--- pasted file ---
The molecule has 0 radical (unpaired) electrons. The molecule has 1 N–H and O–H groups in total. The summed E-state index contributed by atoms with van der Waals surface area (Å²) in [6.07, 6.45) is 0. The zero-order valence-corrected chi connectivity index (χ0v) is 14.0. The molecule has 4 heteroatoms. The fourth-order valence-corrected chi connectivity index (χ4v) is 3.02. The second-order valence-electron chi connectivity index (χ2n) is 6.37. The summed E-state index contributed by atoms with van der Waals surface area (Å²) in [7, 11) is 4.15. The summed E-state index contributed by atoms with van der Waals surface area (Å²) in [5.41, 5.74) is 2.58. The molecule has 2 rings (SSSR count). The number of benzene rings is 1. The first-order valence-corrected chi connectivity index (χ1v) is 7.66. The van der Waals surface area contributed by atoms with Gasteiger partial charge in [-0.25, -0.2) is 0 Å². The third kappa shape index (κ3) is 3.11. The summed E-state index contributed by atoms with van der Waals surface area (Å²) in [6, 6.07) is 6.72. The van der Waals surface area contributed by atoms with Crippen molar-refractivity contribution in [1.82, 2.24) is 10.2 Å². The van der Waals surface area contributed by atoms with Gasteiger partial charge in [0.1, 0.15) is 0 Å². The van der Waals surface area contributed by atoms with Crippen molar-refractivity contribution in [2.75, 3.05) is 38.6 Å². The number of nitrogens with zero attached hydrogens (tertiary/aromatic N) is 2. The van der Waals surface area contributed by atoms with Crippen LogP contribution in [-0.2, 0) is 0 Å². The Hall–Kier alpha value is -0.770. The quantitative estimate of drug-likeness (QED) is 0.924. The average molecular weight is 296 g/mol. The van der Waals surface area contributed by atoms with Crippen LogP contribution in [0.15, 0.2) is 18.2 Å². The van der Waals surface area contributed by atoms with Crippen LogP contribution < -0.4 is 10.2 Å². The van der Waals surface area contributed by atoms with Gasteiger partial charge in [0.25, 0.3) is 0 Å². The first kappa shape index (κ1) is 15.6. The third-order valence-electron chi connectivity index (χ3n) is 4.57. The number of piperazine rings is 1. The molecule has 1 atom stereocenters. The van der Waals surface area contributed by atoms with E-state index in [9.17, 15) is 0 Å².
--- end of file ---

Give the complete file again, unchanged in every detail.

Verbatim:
The molecule has 0 radical (unpaired) electrons. The molecule has 1 N–H and O–H groups in total. The summed E-state index contributed by atoms with van der Waals surface area (Å²) in [6.07, 6.45) is 0. The zero-order valence-corrected chi connectivity index (χ0v) is 14.0. The molecule has 4 heteroatoms. The fourth-order valence-corrected chi connectivity index (χ4v) is 3.02. The second-order valence-electron chi connectivity index (χ2n) is 6.37. The summed E-state index contributed by atoms with van der Waals surface area (Å²) in [7, 11) is 4.15. The summed E-state index contributed by atoms with van der Waals surface area (Å²) in [5.41, 5.74) is 2.58. The molecule has 2 rings (SSSR count). The number of benzene rings is 1. The first-order valence-corrected chi connectivity index (χ1v) is 7.66. The van der Waals surface area contributed by atoms with Gasteiger partial charge in [-0.25, -0.2) is 0 Å². The third kappa shape index (κ3) is 3.11. The summed E-state index contributed by atoms with van der Waals surface area (Å²) in [6, 6.07) is 6.72. The van der Waals surface area contributed by atoms with Crippen molar-refractivity contribution in [1.82, 2.24) is 10.2 Å². The van der Waals surface area contributed by atoms with Gasteiger partial charge in [0.1, 0.15) is 0 Å². The van der Waals surface area contributed by atoms with Crippen molar-refractivity contribution in [2.75, 3.05) is 38.6 Å². The number of nitrogens with zero attached hydrogens (tertiary/aromatic N) is 2. The van der Waals surface area contributed by atoms with Crippen LogP contribution in [-0.2, 0) is 0 Å². The Hall–Kier alpha value is -0.770. The quantitative estimate of drug-likeness (QED) is 0.924. The average molecular weight is 296 g/mol. The van der Waals surface area contributed by atoms with Crippen LogP contribution in [0.15, 0.2) is 18.2 Å². The van der Waals surface area contributed by atoms with Crippen LogP contribution < -0.4 is 10.2 Å². The van der Waals surface area contributed by atoms with Gasteiger partial charge in [0.25, 0.3) is 0 Å². The first kappa shape index (κ1) is 15.6. The third-order valence-electron chi connectivity index (χ3n) is 4.57. The number of piperazine rings is 1. The molecule has 1 atom stereocenters. The van der Waals surface area contributed by atoms with E-state index in [9.17, 15) is 0 Å².